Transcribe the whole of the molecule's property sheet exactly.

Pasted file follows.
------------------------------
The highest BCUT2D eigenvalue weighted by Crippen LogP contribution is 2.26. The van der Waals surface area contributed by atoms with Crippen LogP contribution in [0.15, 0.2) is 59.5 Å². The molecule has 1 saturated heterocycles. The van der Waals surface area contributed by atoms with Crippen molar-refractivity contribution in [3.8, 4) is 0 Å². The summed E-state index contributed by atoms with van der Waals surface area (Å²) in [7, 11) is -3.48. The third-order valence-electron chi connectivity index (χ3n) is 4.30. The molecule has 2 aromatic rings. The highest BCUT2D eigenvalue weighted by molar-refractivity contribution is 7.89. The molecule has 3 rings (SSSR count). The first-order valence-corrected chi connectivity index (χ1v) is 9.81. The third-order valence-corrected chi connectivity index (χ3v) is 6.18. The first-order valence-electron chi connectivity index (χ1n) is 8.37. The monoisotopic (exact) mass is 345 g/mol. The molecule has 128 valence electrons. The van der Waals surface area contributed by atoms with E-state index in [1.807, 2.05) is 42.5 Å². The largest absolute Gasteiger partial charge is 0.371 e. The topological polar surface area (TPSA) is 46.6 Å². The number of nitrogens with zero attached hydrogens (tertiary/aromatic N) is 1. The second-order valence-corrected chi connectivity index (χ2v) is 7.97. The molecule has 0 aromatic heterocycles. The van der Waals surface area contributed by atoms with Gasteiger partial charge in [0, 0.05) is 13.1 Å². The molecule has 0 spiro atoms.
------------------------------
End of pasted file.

The highest BCUT2D eigenvalue weighted by Crippen LogP contribution is 2.26. The van der Waals surface area contributed by atoms with Crippen LogP contribution in [0.15, 0.2) is 59.5 Å². The molecule has 1 saturated heterocycles. The van der Waals surface area contributed by atoms with Crippen molar-refractivity contribution in [3.8, 4) is 0 Å². The summed E-state index contributed by atoms with van der Waals surface area (Å²) in [7, 11) is -3.48. The third-order valence-electron chi connectivity index (χ3n) is 4.30. The molecule has 2 aromatic rings. The highest BCUT2D eigenvalue weighted by molar-refractivity contribution is 7.89. The molecule has 3 rings (SSSR count). The first-order valence-corrected chi connectivity index (χ1v) is 9.81. The third-order valence-corrected chi connectivity index (χ3v) is 6.18. The first-order valence-electron chi connectivity index (χ1n) is 8.37. The monoisotopic (exact) mass is 345 g/mol. The molecule has 128 valence electrons. The van der Waals surface area contributed by atoms with E-state index in [1.807, 2.05) is 42.5 Å². The largest absolute Gasteiger partial charge is 0.371 e. The topological polar surface area (TPSA) is 46.6 Å². The number of nitrogens with zero attached hydrogens (tertiary/aromatic N) is 1. The second-order valence-corrected chi connectivity index (χ2v) is 7.97. The molecule has 0 aromatic heterocycles. The van der Waals surface area contributed by atoms with Gasteiger partial charge in [0, 0.05) is 13.1 Å². The molecule has 0 spiro atoms.